I’ll never forget the Head of Middle School’s words that afternoon in July. “These kids are on their way out,” she said. “If we don’t do something drastic, they’ll have to leave the school.”
Her words hung heavy. As a teacher, you want the best for your students and will do anything to ensure it.
My dear colleague, Damian Hill and I met in the staff room, determined not to fail.
One thing was clear: sitting in a classroom all day wasn’t working. Our students needed to feel inspired again. But we couldn’t do it alone. If we wanted to help these kids, we had to break down silo mentality and get every teacher on board.
Enter ‘The Somerton Man’: one of Australia’s most intriguing unsolved murder cases. The case had baffled investigators for decades, but what if our students gave it a crack? What if they took their learning to the real world?
Over the next term, students used their Maths, Science and English skills to unravel the puzzle. They decoded clues, interviewed investigators and created their own theories on what took place that fateful day in 1948.
What happened next was life changing. Not only did their grades skyrocket, but so did their attitude to learning. They were inspired and hungry to succeed. Behaviour incident numbers declined, and attendance rates lifted dramatically.
That was the real turning point. I realised we’d succeeded not because of what we did, but how we did it.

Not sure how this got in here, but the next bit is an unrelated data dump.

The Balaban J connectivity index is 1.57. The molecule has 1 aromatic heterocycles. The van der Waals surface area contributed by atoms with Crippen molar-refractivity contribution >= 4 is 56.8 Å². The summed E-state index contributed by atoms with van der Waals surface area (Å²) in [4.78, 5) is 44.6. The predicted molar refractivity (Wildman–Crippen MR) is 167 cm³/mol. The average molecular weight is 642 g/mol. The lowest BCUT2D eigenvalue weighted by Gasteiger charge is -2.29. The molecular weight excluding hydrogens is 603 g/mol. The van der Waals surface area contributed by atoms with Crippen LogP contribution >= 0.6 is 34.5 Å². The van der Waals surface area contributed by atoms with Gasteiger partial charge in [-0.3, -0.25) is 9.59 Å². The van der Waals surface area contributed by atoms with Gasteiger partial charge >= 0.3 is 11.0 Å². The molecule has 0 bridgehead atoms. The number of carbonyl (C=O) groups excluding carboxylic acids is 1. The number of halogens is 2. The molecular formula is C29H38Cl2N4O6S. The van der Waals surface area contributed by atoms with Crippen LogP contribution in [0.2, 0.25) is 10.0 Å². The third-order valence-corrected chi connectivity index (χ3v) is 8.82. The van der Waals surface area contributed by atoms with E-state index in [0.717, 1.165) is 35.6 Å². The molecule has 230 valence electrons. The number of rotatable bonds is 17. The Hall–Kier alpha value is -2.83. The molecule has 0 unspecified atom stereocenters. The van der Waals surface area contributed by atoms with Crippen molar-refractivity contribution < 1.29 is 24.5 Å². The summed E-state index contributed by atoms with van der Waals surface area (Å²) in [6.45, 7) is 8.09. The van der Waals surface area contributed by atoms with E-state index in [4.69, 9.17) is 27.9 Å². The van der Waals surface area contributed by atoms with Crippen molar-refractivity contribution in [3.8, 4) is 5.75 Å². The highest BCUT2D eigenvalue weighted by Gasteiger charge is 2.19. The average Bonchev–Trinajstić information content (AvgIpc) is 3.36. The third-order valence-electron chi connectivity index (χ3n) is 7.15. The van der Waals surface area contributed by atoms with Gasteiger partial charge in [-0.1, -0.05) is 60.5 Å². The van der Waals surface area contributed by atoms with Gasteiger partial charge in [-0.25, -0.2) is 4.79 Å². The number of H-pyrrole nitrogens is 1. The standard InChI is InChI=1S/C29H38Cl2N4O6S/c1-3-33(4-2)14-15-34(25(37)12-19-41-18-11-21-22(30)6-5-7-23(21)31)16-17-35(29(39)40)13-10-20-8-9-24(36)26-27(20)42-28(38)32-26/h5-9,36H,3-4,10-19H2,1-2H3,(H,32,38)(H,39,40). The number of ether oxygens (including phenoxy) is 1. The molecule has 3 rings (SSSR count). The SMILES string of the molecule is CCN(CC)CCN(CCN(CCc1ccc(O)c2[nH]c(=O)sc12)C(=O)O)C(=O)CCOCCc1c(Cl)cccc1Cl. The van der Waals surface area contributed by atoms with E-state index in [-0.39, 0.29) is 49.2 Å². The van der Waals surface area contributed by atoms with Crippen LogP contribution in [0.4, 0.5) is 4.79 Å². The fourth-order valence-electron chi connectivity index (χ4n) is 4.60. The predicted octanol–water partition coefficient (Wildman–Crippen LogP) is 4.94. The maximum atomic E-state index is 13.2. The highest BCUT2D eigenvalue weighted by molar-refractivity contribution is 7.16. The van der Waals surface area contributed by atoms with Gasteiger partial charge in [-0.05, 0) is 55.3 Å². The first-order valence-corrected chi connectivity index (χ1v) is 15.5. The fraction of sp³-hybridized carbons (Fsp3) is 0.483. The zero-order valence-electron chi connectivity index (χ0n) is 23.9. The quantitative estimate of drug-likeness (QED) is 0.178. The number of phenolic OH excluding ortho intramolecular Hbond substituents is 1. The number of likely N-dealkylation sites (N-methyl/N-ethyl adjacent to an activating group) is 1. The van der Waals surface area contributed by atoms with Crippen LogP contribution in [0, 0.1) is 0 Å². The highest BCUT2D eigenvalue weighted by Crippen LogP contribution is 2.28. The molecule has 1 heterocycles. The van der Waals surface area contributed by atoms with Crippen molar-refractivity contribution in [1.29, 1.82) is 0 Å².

Instead of working alone, we’d formed a community. We’d created momentum and excitement and a renewed love of learning. We’d shared ideas, combined knowledge and harnessed the power of true collaboration.
Between us, we’d changed the direction of 20 kids’ lives - for good.
This is what Aleda was founded on.
Since then, the methods used in ‘The Somerton Man’ have empowered over 5000 educators to work more collaboratively to improve learning for kids. They inspired my lifetime mate, Luke Darcy, to co-found the team and introduce our work to the AFL. It literally changed the game for countless footy teams. It is also having a profound impact in the corporate world today.
When we put aside our titles and see the leader in every person, when we focus on how we can support each other instead of what we can do to win, and when we foster a culture of collaboration, we can inspire each other to achieve extraordinary things.